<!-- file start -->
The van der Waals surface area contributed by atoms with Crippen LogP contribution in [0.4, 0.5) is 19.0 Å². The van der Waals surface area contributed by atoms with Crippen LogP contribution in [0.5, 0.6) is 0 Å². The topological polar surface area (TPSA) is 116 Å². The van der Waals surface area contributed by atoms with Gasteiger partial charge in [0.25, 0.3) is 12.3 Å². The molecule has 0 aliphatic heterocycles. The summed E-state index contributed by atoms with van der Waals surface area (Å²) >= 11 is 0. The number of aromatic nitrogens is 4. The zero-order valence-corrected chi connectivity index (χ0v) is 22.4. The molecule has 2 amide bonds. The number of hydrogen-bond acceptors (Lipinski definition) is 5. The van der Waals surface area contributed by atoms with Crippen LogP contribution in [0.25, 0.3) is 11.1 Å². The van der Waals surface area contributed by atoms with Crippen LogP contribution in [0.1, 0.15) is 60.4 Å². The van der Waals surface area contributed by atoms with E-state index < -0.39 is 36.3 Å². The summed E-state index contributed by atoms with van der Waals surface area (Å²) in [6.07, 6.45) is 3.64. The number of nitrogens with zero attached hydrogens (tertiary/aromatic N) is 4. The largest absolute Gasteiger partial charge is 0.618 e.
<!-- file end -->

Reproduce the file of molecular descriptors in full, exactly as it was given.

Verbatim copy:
The van der Waals surface area contributed by atoms with Crippen LogP contribution in [0.4, 0.5) is 19.0 Å². The van der Waals surface area contributed by atoms with Crippen LogP contribution in [0.5, 0.6) is 0 Å². The topological polar surface area (TPSA) is 116 Å². The van der Waals surface area contributed by atoms with Gasteiger partial charge in [0.25, 0.3) is 12.3 Å². The molecule has 0 aliphatic heterocycles. The summed E-state index contributed by atoms with van der Waals surface area (Å²) >= 11 is 0. The number of aromatic nitrogens is 4. The zero-order valence-corrected chi connectivity index (χ0v) is 22.4. The molecule has 2 amide bonds. The number of hydrogen-bond acceptors (Lipinski definition) is 5. The van der Waals surface area contributed by atoms with Crippen LogP contribution in [0.25, 0.3) is 11.1 Å². The van der Waals surface area contributed by atoms with Crippen LogP contribution in [0.1, 0.15) is 60.4 Å². The van der Waals surface area contributed by atoms with E-state index < -0.39 is 36.3 Å². The summed E-state index contributed by atoms with van der Waals surface area (Å²) in [6.07, 6.45) is 3.64. The number of nitrogens with zero attached hydrogens (tertiary/aromatic N) is 4. The largest absolute Gasteiger partial charge is 0.618 e.